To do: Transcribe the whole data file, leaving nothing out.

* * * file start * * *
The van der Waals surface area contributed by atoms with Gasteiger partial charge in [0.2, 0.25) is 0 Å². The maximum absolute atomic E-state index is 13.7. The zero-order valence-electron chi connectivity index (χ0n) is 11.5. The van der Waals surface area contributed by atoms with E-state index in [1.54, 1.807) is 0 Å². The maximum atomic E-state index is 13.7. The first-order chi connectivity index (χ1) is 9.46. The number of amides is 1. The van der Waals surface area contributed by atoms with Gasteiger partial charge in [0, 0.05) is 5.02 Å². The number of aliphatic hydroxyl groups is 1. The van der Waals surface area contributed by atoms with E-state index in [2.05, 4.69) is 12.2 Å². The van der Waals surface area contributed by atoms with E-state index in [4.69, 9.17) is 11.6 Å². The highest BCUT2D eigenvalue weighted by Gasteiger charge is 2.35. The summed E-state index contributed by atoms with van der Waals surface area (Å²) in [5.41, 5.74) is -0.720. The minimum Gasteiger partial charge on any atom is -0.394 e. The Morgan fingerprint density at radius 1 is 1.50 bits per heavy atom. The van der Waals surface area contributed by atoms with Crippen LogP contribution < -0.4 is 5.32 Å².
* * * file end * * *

The van der Waals surface area contributed by atoms with Gasteiger partial charge in [0.2, 0.25) is 0 Å². The maximum absolute atomic E-state index is 13.7. The zero-order valence-electron chi connectivity index (χ0n) is 11.5. The van der Waals surface area contributed by atoms with E-state index in [1.54, 1.807) is 0 Å². The maximum atomic E-state index is 13.7. The first-order chi connectivity index (χ1) is 9.46. The number of amides is 1. The van der Waals surface area contributed by atoms with Gasteiger partial charge in [0, 0.05) is 5.02 Å². The number of aliphatic hydroxyl groups is 1. The van der Waals surface area contributed by atoms with E-state index in [2.05, 4.69) is 12.2 Å². The van der Waals surface area contributed by atoms with E-state index in [4.69, 9.17) is 11.6 Å². The highest BCUT2D eigenvalue weighted by Gasteiger charge is 2.35. The summed E-state index contributed by atoms with van der Waals surface area (Å²) in [5.41, 5.74) is -0.720. The minimum Gasteiger partial charge on any atom is -0.394 e. The Morgan fingerprint density at radius 1 is 1.50 bits per heavy atom. The van der Waals surface area contributed by atoms with Crippen LogP contribution < -0.4 is 5.32 Å².